The most useful new Maps feature is the ability to download maps so that you can use them when you're offline. This can be welcome if you're using a tablet or laptop beyond the reach of an Internet connection, or if you're traveling overseas and want to save on data use.
Is there anything about the Maps app that might persuade a dedicated Google Maps user to switch? Likely not. There's no Street View, for example, which for me is a deal-breaker.
As for other built-in Modern apps, Microsoft made some changes to Photos, which is still a work in progress. It now automatically enhances your photos by eliminating red eye and changing brightness and contrast levels. But many promised features are still missing, including the ability to automatically group related photos into albums. Also missing are basic features such as the ability to tag photos.
There are also minor changes throughout the operating system that are less important. File Explorer, for example, has more colorful, brighter icons, as well as the ability to pin a folder so that it's always within reach. You can now schedule a specific time for Windows to reboot and install updates. There's also a beta version of the new Windows Store (the old one is here as well) with a simpler, cleaner interface.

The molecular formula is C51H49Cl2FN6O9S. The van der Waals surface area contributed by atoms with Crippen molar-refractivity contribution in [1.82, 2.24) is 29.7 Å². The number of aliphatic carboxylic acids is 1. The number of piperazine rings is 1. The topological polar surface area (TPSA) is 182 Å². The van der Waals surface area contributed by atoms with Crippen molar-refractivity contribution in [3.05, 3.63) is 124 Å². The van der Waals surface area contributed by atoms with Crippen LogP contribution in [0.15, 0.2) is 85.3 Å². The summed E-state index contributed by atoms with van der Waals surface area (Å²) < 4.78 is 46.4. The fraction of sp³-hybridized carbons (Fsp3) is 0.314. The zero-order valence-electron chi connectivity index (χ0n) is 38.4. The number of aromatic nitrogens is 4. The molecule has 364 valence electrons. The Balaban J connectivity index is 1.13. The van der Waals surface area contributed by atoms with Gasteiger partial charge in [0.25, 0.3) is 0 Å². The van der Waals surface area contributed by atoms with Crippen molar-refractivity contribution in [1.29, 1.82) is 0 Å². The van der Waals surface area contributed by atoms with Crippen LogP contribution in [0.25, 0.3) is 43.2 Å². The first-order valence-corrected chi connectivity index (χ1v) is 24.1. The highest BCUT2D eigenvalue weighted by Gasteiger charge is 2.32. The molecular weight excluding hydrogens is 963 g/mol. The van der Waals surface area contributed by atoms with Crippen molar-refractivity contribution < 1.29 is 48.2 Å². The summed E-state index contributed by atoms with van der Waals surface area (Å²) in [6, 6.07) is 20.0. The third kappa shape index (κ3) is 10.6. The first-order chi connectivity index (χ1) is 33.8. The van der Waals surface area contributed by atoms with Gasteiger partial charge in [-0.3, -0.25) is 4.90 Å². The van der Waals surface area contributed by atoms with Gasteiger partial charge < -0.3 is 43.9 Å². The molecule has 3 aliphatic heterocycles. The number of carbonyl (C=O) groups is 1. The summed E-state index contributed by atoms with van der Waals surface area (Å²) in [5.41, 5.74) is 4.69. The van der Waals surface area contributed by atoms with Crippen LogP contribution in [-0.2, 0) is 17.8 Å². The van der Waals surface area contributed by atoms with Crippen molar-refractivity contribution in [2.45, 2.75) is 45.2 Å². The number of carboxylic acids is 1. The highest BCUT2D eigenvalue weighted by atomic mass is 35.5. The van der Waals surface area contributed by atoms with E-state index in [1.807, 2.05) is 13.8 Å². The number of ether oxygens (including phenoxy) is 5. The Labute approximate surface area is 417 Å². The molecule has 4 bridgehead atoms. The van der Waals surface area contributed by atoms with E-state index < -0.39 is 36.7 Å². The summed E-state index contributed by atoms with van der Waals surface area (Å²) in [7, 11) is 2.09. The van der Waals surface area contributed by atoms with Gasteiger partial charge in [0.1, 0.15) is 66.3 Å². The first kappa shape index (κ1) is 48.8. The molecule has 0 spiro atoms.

The Windows 10 launch is expected to be some time in the second half of this year. Many things that Microsoft has promised are still missing from this build. Most notable is its new browser code-named Spartan (in this Windows build there's only Internet Explorer). Spartan, as its name implies, strips away many menus and icons, and features a new rendering engine. Spartan will also come with a way to annotate and share websites with others.
Also to come in the future, says Microsoft, is the ability to put music into OneDrive and have it be automatically shared among all Windows devices. And when Windows 10 ships, Microsoft is going to include versions of Office for Windows 10 that will be touch-enabled. Microsoft also says that the Start menu will get a number of changes as well, including the ability to be resized and personalized.
The bottom line
This consumer-focused preview of Windows 10 (available to members of Microsoft's Windows Insider program) reveals an operating system in transition from the kludge of Windows 8 into one that feels polished and natural on multiple devices. Killing the Start screen and replacing it with a Start menu that adjusts itself according to the device you're on is a big step in unifying Windows into an operating system that can work equally well on desktops, laptops and tablets.
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